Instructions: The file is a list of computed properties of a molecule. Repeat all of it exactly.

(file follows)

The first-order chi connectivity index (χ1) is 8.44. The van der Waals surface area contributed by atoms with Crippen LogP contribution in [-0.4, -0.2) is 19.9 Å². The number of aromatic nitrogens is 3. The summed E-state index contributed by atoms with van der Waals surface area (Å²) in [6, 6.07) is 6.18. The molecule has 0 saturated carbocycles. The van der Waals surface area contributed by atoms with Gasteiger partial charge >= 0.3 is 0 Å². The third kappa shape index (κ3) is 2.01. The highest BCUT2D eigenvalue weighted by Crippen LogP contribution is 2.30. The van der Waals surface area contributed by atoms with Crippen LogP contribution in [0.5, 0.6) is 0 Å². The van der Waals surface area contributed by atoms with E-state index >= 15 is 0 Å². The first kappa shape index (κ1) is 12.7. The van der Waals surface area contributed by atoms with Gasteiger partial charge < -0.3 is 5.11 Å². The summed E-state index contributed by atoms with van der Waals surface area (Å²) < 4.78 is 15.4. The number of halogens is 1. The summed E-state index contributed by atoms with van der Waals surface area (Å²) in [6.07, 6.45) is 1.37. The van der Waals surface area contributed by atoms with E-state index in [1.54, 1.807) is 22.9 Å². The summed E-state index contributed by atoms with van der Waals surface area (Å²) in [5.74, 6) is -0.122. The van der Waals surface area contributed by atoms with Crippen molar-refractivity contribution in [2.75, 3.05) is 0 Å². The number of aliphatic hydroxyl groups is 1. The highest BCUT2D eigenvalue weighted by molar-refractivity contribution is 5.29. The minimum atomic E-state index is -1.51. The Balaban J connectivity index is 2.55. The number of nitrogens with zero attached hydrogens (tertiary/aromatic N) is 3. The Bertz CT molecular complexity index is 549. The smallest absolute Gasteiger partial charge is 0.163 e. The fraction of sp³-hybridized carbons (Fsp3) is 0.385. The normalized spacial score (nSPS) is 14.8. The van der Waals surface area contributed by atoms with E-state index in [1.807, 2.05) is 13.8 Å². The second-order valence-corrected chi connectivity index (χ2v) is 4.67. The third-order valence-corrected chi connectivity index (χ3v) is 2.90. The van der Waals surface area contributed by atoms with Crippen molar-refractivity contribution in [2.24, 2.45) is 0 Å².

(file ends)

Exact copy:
The first-order chi connectivity index (χ1) is 8.44. The van der Waals surface area contributed by atoms with Crippen LogP contribution in [-0.4, -0.2) is 19.9 Å². The number of aromatic nitrogens is 3. The summed E-state index contributed by atoms with van der Waals surface area (Å²) in [6, 6.07) is 6.18. The molecule has 0 saturated carbocycles. The van der Waals surface area contributed by atoms with Gasteiger partial charge >= 0.3 is 0 Å². The third kappa shape index (κ3) is 2.01. The highest BCUT2D eigenvalue weighted by Crippen LogP contribution is 2.30. The van der Waals surface area contributed by atoms with Crippen LogP contribution in [0.5, 0.6) is 0 Å². The van der Waals surface area contributed by atoms with E-state index >= 15 is 0 Å². The first kappa shape index (κ1) is 12.7. The van der Waals surface area contributed by atoms with Gasteiger partial charge < -0.3 is 5.11 Å². The summed E-state index contributed by atoms with van der Waals surface area (Å²) < 4.78 is 15.4. The number of halogens is 1. The summed E-state index contributed by atoms with van der Waals surface area (Å²) in [6.07, 6.45) is 1.37. The van der Waals surface area contributed by atoms with E-state index in [1.54, 1.807) is 22.9 Å². The summed E-state index contributed by atoms with van der Waals surface area (Å²) in [5.74, 6) is -0.122. The van der Waals surface area contributed by atoms with Crippen molar-refractivity contribution in [2.75, 3.05) is 0 Å². The number of aliphatic hydroxyl groups is 1. The highest BCUT2D eigenvalue weighted by molar-refractivity contribution is 5.29. The minimum atomic E-state index is -1.51. The Balaban J connectivity index is 2.55. The number of nitrogens with zero attached hydrogens (tertiary/aromatic N) is 3. The Bertz CT molecular complexity index is 549. The smallest absolute Gasteiger partial charge is 0.163 e. The fraction of sp³-hybridized carbons (Fsp3) is 0.385. The normalized spacial score (nSPS) is 14.8. The van der Waals surface area contributed by atoms with E-state index in [1.807, 2.05) is 13.8 Å². The second-order valence-corrected chi connectivity index (χ2v) is 4.67. The third-order valence-corrected chi connectivity index (χ3v) is 2.90. The van der Waals surface area contributed by atoms with Crippen molar-refractivity contribution in [2.24, 2.45) is 0 Å².